AQL (Acceptable Quality Limit)

Acceptable Quality Limit (AQL) is a quality control procedure used to ensure that goods manufactured and received meet the agreed upon quality standards. It works by answering three questions:

  1. What percentage of defective items are acceptable?
  2. How many sample units should I inspect?
  3. How many defective items in the sample size are allowed?

AQL uses a statistical measurement to determine the maximum number of defective items that are considered acceptable in a sample size of the total order manufactured. AQL is specified by a level ranging from 0.065 to 6.5, which sets the ratio (percentage) of defect items found in a sample size to determine whether the entire order fails or passes inspection. The procedure is outlined by the International Organization for Standardization in ISO 2859-1.

AQL 2.5 Inspection Level S4

Carton defaults custom packaging and print to AQL 2.5 Inspection Level S4. We do this to balance costs / delays of additional inspection and providing an adequate number of samples for inspection.


Defects are classified into three levels: critical, major and minor. What makes something a minor, major, or critical defect? It depends! Each item and it's use case will define acceptable tolerances. This is something that should be discussed and negotiated with vendors.

Critical defects render product is unsafe or hazardous for the end user or that contravene mandatory regulations.

Major defects result in the product's failure, reducing its marketability, usability or saleability.

Minor defects do not affect the product's marketability or usability, but represent workmanship defects that make the product fall short of defined quality standards.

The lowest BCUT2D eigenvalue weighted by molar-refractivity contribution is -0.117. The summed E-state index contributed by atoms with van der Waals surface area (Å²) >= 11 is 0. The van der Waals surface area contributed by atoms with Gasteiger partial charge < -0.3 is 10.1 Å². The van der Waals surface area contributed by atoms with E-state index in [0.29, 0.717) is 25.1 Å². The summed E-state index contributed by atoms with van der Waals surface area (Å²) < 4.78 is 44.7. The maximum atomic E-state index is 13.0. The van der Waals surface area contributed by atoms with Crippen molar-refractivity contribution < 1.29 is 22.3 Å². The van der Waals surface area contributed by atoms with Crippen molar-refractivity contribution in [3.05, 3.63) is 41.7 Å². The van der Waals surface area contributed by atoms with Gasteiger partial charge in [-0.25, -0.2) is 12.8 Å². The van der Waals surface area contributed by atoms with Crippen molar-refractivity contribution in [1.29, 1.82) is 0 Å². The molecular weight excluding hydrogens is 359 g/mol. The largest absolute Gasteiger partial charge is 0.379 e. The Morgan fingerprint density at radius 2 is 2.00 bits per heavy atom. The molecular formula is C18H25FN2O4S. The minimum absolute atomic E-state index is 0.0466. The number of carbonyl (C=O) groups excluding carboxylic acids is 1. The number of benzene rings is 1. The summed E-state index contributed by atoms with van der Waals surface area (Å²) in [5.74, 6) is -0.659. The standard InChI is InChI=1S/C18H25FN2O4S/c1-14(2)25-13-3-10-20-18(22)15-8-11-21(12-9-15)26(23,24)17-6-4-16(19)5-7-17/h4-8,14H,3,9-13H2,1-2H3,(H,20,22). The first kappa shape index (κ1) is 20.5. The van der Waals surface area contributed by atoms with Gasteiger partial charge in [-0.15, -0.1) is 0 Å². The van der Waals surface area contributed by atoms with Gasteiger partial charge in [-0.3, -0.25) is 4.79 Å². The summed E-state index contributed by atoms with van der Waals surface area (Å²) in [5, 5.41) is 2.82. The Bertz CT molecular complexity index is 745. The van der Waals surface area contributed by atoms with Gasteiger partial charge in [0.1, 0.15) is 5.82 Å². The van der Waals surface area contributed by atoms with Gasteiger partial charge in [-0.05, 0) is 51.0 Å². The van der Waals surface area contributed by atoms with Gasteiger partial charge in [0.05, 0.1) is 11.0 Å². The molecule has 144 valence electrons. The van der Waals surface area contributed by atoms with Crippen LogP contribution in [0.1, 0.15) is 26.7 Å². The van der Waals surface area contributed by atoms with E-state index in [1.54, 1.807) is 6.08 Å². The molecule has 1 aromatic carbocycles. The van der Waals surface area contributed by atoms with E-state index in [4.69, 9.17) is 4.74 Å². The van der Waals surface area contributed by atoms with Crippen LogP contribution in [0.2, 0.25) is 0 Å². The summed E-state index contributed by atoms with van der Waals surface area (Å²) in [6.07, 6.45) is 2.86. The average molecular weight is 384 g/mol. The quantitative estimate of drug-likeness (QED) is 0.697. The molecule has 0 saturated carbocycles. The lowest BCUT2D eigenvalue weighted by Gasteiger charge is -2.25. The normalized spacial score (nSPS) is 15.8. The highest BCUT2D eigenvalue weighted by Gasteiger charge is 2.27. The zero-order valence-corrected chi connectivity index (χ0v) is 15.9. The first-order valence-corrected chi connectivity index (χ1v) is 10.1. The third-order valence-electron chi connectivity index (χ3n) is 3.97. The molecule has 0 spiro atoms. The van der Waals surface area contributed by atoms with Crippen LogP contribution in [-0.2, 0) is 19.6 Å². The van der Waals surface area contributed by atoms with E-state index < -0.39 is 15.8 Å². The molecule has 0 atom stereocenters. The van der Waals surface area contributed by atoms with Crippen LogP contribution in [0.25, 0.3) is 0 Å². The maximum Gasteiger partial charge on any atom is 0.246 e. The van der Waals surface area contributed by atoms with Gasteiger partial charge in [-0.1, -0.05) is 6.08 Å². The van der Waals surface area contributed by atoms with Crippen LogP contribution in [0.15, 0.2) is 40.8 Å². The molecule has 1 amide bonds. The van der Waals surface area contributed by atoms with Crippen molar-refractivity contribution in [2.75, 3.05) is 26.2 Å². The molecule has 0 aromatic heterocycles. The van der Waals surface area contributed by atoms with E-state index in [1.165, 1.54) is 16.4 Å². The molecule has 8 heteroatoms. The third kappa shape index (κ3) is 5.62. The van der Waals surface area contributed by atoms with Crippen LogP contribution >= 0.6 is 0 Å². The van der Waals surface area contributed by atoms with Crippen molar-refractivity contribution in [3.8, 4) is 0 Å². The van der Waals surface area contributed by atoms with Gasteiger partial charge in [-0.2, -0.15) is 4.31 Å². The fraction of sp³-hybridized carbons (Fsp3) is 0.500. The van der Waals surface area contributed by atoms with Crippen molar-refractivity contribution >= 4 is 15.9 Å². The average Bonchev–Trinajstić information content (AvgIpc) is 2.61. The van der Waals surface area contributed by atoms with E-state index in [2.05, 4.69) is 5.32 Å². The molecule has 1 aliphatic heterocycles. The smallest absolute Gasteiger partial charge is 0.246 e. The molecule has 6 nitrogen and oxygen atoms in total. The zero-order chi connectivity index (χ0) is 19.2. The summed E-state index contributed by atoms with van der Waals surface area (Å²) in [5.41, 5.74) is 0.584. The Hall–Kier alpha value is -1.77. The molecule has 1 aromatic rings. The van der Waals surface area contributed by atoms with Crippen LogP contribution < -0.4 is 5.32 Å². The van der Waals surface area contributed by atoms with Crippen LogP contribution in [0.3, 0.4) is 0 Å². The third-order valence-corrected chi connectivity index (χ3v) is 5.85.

At Carton, each custom packaging and print item has an AQL policy defining the criteria for each defect.

Inspection Levels

AQL guidelines consists of two inspection levels: the General Inspection Levels and Special Inspection Levels.

General Inspection Levels are widely used and designed for routine quality control inspections of product with regular or consistent quality characteristics. There are three general inspection sub-levels: I, II, and III; General II being the most common for general consumer products.

Special Inspection Levels give you a smaller sample size than of the General Inspection Levels because it only applies to specific types of tests on your quality inspection checklist. Typically, Special Inspection Levels are used when testing is destructive, very technical, time-consuming, expensive, yields similar results across all items, or defects are of low concern. There are four special inspection levels: S1, S2, S3, and S4.

These levels and sub-levels specify different sample sizes and acceptance criteria based on the batch size and desired level of inspection stringency. Choosing the inspection level depends on factors such as item complexity, supplier and vendor relationship, risk level, budget, and general buyer analysis.

Industry Standard

AQL 2.5

AQL 2.5 is the industry standard applied to regular consumer goods, and by default on Carton. Acceptable under AQL 2.5 is as follows:

Critical00% of goods have critical defects
Major2.52.5% of goods have major defects
Minor4.04.0% of goods have minor defects

Despite industry standards, AQL 2.5 could mean that any defect (critical, major, or minor) of 2.5% is acceptable. Thus, it is worth clarifying the AQL policy with new suppliers and vendors.

AQL 2.5 is a general guideline and may vary depending on the specific requirements of each industry, product, and buyer. For example, tolerance and acceptance rates are stringent for the medical industry, aircraft products, and buyers like Apple in comparison to a run-of-the-mill fast food joint getting custom printed napkins.

GII with S-2

General Inspection Level II with Special Inspection Level 2 is the industry standard for sample sizes for regular consumer goods. GII achieves a wider coverage scope with relatively low costs. For a subset of costly and time-consuming testing, such as barcode scanning and sealing check, a S-2 sample size is used.


Updated on July 15, 2023

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